Can Allergies Make Dry Eye Syndrome Worse? | Evergreen Eye Center

Can Allergies Make Dry Eye Syndrome Worse?

Do you have dry, itchy eyes? Many people with dry eye syndrome also have allergies.

As spring becomes a reality, seasonal allergies can make dry eyes harder to deal with. If you wear contact lenses, your symptoms can be even worse.

During the spring months, pollen is the leading cause of allergies. It also triggers a flare-up in your dry eye symptoms.

Antihistamine medications can be a lifesaver if you have allergies, but they can also interfere with your ability to produce tears. If you suffer a further decrease in tear production, this can lead to your dry eye symptoms worsening.

Keep reading to understand the similarities and differences between allergies and dry eyes, how wearing contacts compounds both eye conditions, and how you can treat them this allergy season!

What is Dry Eye Syndrome?

One of the main reasons that people develop dry eye symptoms is they have evaporative dry eye. With evaporative dry eye, the tear film that coats the eye evaporates from the surface of the eye due to there not being enough oil in your tears.

The tear film needs to have three components: oil, water, and mucus for healthy tears. If any of these necessary components are missing, your tears aren’t healthy.

Dry eye syndrome occurs when your eyes don’t make enough tears or the tears you produce are of poor quality. Some common dry eye symptoms are:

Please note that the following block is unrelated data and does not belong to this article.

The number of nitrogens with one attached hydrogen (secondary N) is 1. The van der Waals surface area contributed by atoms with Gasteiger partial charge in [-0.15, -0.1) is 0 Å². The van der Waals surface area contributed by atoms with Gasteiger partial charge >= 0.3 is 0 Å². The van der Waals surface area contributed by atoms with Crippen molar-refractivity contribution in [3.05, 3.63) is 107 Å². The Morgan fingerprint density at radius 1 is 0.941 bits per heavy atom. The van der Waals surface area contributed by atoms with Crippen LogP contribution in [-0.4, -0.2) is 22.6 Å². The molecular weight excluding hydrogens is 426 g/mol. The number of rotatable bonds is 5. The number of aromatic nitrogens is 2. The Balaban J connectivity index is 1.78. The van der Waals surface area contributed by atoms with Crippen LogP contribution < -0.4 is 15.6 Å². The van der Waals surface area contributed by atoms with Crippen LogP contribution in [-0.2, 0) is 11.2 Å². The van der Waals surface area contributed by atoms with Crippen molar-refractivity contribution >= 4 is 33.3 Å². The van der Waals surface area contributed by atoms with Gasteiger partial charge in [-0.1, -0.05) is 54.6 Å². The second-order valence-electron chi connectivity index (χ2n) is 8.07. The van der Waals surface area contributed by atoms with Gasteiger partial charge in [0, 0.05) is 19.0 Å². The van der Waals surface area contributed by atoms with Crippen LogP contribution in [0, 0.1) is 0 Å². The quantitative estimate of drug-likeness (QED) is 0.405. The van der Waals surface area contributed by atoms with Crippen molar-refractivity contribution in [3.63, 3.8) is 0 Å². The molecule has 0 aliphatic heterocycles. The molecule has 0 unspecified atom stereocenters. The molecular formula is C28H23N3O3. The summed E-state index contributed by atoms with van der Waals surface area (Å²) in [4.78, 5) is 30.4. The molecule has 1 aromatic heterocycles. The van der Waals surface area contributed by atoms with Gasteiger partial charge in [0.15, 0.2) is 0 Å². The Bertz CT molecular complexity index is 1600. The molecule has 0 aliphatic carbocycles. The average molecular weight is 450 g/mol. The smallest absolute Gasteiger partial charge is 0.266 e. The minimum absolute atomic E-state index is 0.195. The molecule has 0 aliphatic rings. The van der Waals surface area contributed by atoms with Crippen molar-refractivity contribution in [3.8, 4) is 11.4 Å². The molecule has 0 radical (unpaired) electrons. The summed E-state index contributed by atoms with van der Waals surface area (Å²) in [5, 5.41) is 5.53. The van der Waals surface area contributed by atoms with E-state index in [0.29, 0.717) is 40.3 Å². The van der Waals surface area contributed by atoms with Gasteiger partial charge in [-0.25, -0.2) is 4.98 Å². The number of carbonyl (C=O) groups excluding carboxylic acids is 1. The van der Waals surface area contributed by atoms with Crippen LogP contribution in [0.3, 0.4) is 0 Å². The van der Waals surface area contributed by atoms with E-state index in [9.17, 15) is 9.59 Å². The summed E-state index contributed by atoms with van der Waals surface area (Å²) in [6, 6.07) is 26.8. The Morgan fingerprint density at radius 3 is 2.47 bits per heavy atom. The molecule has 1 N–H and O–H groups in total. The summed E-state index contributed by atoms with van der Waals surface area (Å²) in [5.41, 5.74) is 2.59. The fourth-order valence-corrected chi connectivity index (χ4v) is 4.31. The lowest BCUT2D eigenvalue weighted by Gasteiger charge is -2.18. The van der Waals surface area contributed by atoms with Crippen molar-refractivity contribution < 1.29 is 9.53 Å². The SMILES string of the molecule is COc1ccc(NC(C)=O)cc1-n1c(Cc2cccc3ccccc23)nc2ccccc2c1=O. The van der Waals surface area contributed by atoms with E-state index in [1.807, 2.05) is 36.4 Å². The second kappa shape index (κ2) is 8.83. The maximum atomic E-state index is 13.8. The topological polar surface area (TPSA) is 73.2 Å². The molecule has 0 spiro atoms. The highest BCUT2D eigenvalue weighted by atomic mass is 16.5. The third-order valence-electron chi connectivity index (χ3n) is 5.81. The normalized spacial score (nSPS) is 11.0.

• Eye fatigue
  • Redness
  • Eye pain
  • Excessive tearing
  • Burning or stinging sensation
  • Stringy mucus in and around your eyes
  • Increased sensitivity to light
  • Foreign body sensation

If you have dry eyes, you may experience some of these symptoms or more of them as the condition worsens over time.

What Are Allergies?

If you have allergies, it’s a biological reaction to an allergen. An allergic reaction is your immune system reacting abnormally to a foreign substance.

Allergies develop when you react to allergens. If you have seasonal allergens, these are common things in the environment like pollen, dust, pet dander, and mold.

Having itchy eyes is one of the main indications of allergies. Other signs of allergies include:

  • Swollen eyelids
  • Light sensitivity
  • Stinging eyes
  • Redness
  • Watery eyes
  • Nasal congestion and a runny nose

Dry Eyes vs. Allergies

The problem with dry eyes and allergy symptoms is that many of their symptoms can overlap, making it more challenging to tell the difference between them. Still, some signs can help determine if you have allergies or dry eye syndrome.

If your eyes feel very itchy and a runny nose or sneezing accompanies it, there’s a good chance you might have seasonal allergies. However, the only way to know whether you have allergies, dry eyes, or both is to visit your ophthalmologist.

Your eye doctor can accurately diagnose the cause of your discomfort and offer proper treatment to help you feel more like yourself.

Contact Lenses, Allergies, and Dry Eyes

Allergies, contact lenses, and dry eyes are never a good combination. Wearing contacts can worsen your allergies and aggravate your dry eye symptoms.

You can find pollen almost anywhere during allergy season, including in your hair, car, on your pet, house, clothes, and hands. If you wear contact lenses, your risk of transferring pollen from your hands into your eyes increases significantly during allergy season.